When you click on the online Reading Guide for this date, you get Cantos 24 and 25 of Dante's Inferno, filled with monsters and curses and people being turned into snakes and forced to meld with each other. Sick, right? But it turns out that's not the actual reading. The actual reading is Cantos 24 and 25 of the Paradiso, and instead of mindbending creatures, we get scholastic philosophy:
Rightly hast thou deem’d,”Will Dante answer the questions correctly? Or will he screw up and assume that which he's supposed to define? The answers will be found in Divine Comedy III: Enter The Logician I suppose in those 13th-century days anyone who could read the Inferno also had his fill of Aquinas and the like, so it was a more relatable test, but still, this shows you why it's so hard for sequels to work, especially the third one. (The translation doesn't help, either, and I'm without my own Virgil -- Pinsky's version -- which got me through the Inferno excerpts.)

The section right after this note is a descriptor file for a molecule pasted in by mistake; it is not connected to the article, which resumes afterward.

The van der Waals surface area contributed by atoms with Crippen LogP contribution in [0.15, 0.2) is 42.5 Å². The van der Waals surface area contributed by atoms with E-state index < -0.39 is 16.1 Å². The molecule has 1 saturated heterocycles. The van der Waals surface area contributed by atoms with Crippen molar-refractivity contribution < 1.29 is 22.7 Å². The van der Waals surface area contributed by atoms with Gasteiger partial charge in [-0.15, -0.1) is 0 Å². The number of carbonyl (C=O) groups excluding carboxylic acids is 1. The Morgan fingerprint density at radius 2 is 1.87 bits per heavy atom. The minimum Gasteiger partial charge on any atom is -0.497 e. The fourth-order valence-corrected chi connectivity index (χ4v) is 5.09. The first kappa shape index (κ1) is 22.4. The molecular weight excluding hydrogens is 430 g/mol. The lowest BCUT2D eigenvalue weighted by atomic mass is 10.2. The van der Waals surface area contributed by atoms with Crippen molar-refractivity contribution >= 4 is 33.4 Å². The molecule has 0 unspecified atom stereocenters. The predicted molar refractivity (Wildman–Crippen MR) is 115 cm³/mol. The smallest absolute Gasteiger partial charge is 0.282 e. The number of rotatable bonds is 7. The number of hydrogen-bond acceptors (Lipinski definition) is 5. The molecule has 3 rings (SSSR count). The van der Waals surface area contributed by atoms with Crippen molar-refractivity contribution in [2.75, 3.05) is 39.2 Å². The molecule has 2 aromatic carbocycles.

Was answer’d; “if thou well discern, why first
He hath defined it substance, and then proof.”
The super-theological content of this reading also reminds me that, considering the American intellectual climate of 1908, the Harvard Classics isn't really all that Christian. I think this is a good thing because education is supposed to be broadening -- stuff you didn't know, by definition -- and people talking about Christianity you can find on AM radio. Or the House of Representatives.